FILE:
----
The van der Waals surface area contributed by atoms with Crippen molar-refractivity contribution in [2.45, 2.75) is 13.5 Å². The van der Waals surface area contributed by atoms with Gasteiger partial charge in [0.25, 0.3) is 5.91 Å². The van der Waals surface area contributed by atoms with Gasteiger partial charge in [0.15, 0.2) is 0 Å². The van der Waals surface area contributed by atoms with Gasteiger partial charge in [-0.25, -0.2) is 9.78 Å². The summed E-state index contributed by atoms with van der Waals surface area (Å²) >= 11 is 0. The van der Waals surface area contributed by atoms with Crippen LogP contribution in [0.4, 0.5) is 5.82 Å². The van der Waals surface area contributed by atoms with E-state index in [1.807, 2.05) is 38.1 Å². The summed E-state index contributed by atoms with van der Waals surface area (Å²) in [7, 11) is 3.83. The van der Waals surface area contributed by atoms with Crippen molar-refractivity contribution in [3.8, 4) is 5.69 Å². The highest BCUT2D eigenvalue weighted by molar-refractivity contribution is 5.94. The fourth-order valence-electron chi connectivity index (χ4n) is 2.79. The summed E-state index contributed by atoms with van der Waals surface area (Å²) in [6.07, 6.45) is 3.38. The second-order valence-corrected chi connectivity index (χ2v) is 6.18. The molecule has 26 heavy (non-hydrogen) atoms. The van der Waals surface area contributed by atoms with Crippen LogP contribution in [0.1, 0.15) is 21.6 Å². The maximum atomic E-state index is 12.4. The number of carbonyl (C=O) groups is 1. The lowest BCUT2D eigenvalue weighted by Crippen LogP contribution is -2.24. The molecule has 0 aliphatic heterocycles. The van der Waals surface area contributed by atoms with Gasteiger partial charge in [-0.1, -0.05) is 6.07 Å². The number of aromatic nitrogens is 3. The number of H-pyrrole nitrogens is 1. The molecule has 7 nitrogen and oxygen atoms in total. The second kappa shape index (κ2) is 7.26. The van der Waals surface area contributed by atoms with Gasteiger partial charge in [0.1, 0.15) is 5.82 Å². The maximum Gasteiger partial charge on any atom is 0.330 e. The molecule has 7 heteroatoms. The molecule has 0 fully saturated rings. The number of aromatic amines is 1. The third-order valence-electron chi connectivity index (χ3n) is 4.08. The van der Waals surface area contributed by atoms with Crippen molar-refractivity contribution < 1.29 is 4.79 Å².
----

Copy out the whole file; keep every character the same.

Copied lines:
The van der Waals surface area contributed by atoms with Crippen molar-refractivity contribution in [2.45, 2.75) is 13.5 Å². The van der Waals surface area contributed by atoms with Gasteiger partial charge in [0.25, 0.3) is 5.91 Å². The van der Waals surface area contributed by atoms with Gasteiger partial charge in [0.15, 0.2) is 0 Å². The van der Waals surface area contributed by atoms with Gasteiger partial charge in [-0.25, -0.2) is 9.78 Å². The summed E-state index contributed by atoms with van der Waals surface area (Å²) >= 11 is 0. The van der Waals surface area contributed by atoms with Crippen LogP contribution in [0.4, 0.5) is 5.82 Å². The van der Waals surface area contributed by atoms with E-state index in [1.807, 2.05) is 38.1 Å². The summed E-state index contributed by atoms with van der Waals surface area (Å²) in [7, 11) is 3.83. The van der Waals surface area contributed by atoms with Crippen molar-refractivity contribution in [3.8, 4) is 5.69 Å². The highest BCUT2D eigenvalue weighted by molar-refractivity contribution is 5.94. The fourth-order valence-electron chi connectivity index (χ4n) is 2.79. The summed E-state index contributed by atoms with van der Waals surface area (Å²) in [6.07, 6.45) is 3.38. The second-order valence-corrected chi connectivity index (χ2v) is 6.18. The molecule has 26 heavy (non-hydrogen) atoms. The van der Waals surface area contributed by atoms with Crippen LogP contribution in [0.1, 0.15) is 21.6 Å². The maximum atomic E-state index is 12.4. The number of carbonyl (C=O) groups is 1. The lowest BCUT2D eigenvalue weighted by Crippen LogP contribution is -2.24. The molecule has 0 aliphatic heterocycles. The van der Waals surface area contributed by atoms with Gasteiger partial charge in [-0.1, -0.05) is 6.07 Å². The number of aromatic nitrogens is 3. The number of H-pyrrole nitrogens is 1. The molecule has 7 nitrogen and oxygen atoms in total. The second kappa shape index (κ2) is 7.26. The van der Waals surface area contributed by atoms with Gasteiger partial charge in [0.1, 0.15) is 5.82 Å². The maximum Gasteiger partial charge on any atom is 0.330 e. The molecule has 7 heteroatoms. The molecule has 0 fully saturated rings. The number of aromatic amines is 1. The third-order valence-electron chi connectivity index (χ3n) is 4.08. The van der Waals surface area contributed by atoms with Crippen molar-refractivity contribution < 1.29 is 4.79 Å².